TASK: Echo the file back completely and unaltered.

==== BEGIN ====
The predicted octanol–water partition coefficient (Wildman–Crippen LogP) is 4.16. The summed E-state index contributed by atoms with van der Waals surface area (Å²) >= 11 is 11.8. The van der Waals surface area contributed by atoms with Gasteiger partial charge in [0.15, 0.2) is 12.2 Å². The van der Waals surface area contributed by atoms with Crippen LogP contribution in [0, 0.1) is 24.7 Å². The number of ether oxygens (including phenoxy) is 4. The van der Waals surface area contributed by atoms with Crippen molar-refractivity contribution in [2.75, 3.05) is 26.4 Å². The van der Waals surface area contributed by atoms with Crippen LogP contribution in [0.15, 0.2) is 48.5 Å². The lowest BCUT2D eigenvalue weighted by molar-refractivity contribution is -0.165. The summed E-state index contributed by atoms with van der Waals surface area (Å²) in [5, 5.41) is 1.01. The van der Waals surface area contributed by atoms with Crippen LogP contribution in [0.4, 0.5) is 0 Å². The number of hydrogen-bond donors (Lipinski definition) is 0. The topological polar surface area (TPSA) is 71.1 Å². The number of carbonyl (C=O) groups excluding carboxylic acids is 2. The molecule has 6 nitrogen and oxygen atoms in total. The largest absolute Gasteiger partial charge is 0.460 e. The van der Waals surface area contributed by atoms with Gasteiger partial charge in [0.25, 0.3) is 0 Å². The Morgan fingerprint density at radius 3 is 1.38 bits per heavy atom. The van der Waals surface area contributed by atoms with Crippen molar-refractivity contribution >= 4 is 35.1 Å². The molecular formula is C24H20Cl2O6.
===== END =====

The predicted octanol–water partition coefficient (Wildman–Crippen LogP) is 4.16. The summed E-state index contributed by atoms with van der Waals surface area (Å²) >= 11 is 11.8. The van der Waals surface area contributed by atoms with Gasteiger partial charge in [0.15, 0.2) is 12.2 Å². The van der Waals surface area contributed by atoms with Crippen LogP contribution in [0, 0.1) is 24.7 Å². The number of ether oxygens (including phenoxy) is 4. The van der Waals surface area contributed by atoms with Crippen molar-refractivity contribution in [2.75, 3.05) is 26.4 Å². The van der Waals surface area contributed by atoms with Crippen LogP contribution in [0.15, 0.2) is 48.5 Å². The lowest BCUT2D eigenvalue weighted by molar-refractivity contribution is -0.165. The summed E-state index contributed by atoms with van der Waals surface area (Å²) in [5, 5.41) is 1.01. The van der Waals surface area contributed by atoms with Crippen LogP contribution in [0.4, 0.5) is 0 Å². The number of hydrogen-bond donors (Lipinski definition) is 0. The topological polar surface area (TPSA) is 71.1 Å². The number of carbonyl (C=O) groups excluding carboxylic acids is 2. The molecule has 6 nitrogen and oxygen atoms in total. The largest absolute Gasteiger partial charge is 0.460 e. The van der Waals surface area contributed by atoms with Gasteiger partial charge in [0.25, 0.3) is 0 Å². The Morgan fingerprint density at radius 3 is 1.38 bits per heavy atom. The van der Waals surface area contributed by atoms with Crippen molar-refractivity contribution >= 4 is 35.1 Å². The molecular formula is C24H20Cl2O6.